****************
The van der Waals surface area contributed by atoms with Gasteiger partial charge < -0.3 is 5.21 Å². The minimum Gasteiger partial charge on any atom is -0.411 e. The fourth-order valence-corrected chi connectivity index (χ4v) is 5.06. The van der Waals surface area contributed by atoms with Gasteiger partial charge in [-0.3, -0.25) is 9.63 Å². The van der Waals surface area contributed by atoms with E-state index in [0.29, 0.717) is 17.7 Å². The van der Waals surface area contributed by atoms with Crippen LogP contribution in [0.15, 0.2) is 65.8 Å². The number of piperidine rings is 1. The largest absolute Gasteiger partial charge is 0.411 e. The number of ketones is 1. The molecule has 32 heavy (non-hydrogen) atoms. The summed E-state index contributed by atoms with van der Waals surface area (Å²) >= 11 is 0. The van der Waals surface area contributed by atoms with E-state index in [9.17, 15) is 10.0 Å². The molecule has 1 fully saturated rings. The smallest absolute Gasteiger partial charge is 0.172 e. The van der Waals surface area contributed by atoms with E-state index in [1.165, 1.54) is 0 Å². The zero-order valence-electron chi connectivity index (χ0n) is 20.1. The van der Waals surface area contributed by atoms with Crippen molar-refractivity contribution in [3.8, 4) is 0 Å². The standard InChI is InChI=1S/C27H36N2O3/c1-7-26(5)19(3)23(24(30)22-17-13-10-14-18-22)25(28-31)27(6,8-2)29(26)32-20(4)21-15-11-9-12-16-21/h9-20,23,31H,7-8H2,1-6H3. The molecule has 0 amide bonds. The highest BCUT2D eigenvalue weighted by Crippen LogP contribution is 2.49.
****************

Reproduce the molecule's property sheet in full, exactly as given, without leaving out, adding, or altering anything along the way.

The van der Waals surface area contributed by atoms with Gasteiger partial charge < -0.3 is 5.21 Å². The minimum Gasteiger partial charge on any atom is -0.411 e. The fourth-order valence-corrected chi connectivity index (χ4v) is 5.06. The van der Waals surface area contributed by atoms with Gasteiger partial charge in [-0.3, -0.25) is 9.63 Å². The van der Waals surface area contributed by atoms with E-state index in [0.29, 0.717) is 17.7 Å². The van der Waals surface area contributed by atoms with Crippen LogP contribution in [0.15, 0.2) is 65.8 Å². The number of piperidine rings is 1. The largest absolute Gasteiger partial charge is 0.411 e. The number of ketones is 1. The molecule has 32 heavy (non-hydrogen) atoms. The summed E-state index contributed by atoms with van der Waals surface area (Å²) >= 11 is 0. The van der Waals surface area contributed by atoms with E-state index in [9.17, 15) is 10.0 Å². The molecule has 1 fully saturated rings. The smallest absolute Gasteiger partial charge is 0.172 e. The van der Waals surface area contributed by atoms with E-state index in [1.165, 1.54) is 0 Å². The zero-order valence-electron chi connectivity index (χ0n) is 20.1. The van der Waals surface area contributed by atoms with Crippen molar-refractivity contribution in [3.8, 4) is 0 Å². The standard InChI is InChI=1S/C27H36N2O3/c1-7-26(5)19(3)23(24(30)22-17-13-10-14-18-22)25(28-31)27(6,8-2)29(26)32-20(4)21-15-11-9-12-16-21/h9-20,23,31H,7-8H2,1-6H3. The molecule has 0 amide bonds. The highest BCUT2D eigenvalue weighted by Crippen LogP contribution is 2.49.